Family Therapy is Not Out of Date

I remember when undertaking my social work training in the early 1980s that family therapy was very much seen as a technique whose time had arrived. As part of my training we watched part of Eugene O’Neill’s play Long Day’s Journey into Night to illustrate family difficulties. I can still remember the stunning performance of Katherine Hepburn in the lead role in the film version. This small vignette powerfully illustrated family difficulties and how these difficulties can become entrenched.

At the time of my training I remember being particularly impressed by the work of Salvatore Minuchin[i], a charismatic practitioner who adopted a very interactive approach in that he used to direct families where to sit and how to communicate with each other, very much like a director in a play. Although when writing about it now it seems a slightly patronising approach, at the time, however, it seemed honest, open and direct.

Family therapy lost some of its credibility in the 1990s when people began to argue that working with families as a whole may not be appropriate in all circumstances, in particular when there are issues of abuse. Family therapy, it was argued, allowed the abuser to escape their responsibility, shift responsibility away from the individual to other members of the family. In my view, this was a valid criticism, because we must always remember at the root of abuse is the issue of power or more specifically the abuse of power. However, this should not preclude undertaking work with the whole family.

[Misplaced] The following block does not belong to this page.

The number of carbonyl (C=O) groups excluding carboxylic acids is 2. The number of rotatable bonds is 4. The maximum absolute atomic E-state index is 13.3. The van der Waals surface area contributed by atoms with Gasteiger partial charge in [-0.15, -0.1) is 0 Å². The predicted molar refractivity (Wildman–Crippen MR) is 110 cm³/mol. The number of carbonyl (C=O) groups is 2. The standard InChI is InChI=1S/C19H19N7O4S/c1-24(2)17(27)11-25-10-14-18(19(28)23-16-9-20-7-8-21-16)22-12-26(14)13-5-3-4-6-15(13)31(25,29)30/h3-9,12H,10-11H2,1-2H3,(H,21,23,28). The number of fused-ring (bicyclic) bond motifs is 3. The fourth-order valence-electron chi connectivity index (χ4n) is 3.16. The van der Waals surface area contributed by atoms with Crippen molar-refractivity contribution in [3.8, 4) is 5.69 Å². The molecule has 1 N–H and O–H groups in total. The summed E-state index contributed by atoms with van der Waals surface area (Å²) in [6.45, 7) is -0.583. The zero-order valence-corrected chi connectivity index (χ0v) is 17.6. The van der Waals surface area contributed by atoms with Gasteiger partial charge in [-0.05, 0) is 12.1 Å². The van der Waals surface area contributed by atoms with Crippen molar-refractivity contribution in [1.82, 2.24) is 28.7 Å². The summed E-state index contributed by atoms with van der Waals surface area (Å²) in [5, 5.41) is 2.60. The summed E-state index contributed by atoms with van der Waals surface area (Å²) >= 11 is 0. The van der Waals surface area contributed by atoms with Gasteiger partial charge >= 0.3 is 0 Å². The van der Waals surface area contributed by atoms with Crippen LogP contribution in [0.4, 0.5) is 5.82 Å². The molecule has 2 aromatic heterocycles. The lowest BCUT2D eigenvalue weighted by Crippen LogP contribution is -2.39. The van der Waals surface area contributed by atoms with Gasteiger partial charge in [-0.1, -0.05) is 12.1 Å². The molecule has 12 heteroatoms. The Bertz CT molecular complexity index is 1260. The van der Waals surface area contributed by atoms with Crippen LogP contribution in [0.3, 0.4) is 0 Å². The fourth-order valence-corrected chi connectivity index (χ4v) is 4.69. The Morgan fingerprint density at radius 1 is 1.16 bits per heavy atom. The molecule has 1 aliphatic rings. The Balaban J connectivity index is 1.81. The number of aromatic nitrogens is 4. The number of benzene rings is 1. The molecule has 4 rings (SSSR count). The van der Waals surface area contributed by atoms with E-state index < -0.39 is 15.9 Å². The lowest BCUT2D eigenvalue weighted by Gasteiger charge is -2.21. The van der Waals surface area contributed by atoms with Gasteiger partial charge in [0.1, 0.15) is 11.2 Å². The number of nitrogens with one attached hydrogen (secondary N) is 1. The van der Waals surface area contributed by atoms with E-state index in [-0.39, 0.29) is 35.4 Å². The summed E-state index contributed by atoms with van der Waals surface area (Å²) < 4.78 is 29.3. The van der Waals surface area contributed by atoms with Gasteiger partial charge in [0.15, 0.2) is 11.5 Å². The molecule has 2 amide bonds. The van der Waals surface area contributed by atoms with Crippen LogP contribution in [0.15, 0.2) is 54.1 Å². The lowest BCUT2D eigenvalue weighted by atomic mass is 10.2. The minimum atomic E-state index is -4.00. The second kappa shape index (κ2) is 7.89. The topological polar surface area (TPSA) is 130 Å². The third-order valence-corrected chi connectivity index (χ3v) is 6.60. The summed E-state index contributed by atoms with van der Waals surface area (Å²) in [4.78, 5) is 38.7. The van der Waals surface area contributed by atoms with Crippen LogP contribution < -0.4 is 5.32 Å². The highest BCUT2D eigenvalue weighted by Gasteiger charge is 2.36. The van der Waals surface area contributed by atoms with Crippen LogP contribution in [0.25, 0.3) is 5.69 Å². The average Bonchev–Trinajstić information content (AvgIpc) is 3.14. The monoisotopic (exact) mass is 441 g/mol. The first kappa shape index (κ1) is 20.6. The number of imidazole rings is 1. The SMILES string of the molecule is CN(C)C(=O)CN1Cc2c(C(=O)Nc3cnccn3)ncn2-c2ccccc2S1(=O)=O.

The key when working with families is the need for clarity, having a clear plan and working with all members of the family, individually and where appropriate as a unit. In my work with abusers I used a cognitive behavioural approach to explore the perpetrator’s distorted thinking. The crucial aspect of this work was to see the offender first individually and to focus on the actual offences. The latter approach ensured that the offender could not shift responsibility and play the blame game. A detailed assessment provides the practitioner with key information to help future work with other family members.

The information gleaned through the assessment will then be a base to work with the family ultimately if appropriate. The assessment provides the worker and other family members with an insight into the thinking of the abuser. This information could be used in future family work, ensuring that the abuser does not shirk his responsibility and that the distorted thinking and entrenched views are appropriately challenged. It breaks down the ‘wall’ of secrecy.

[i] Minuchin, S. (1974) Families and Family Therapy. Cambridge: Harvard University Press.

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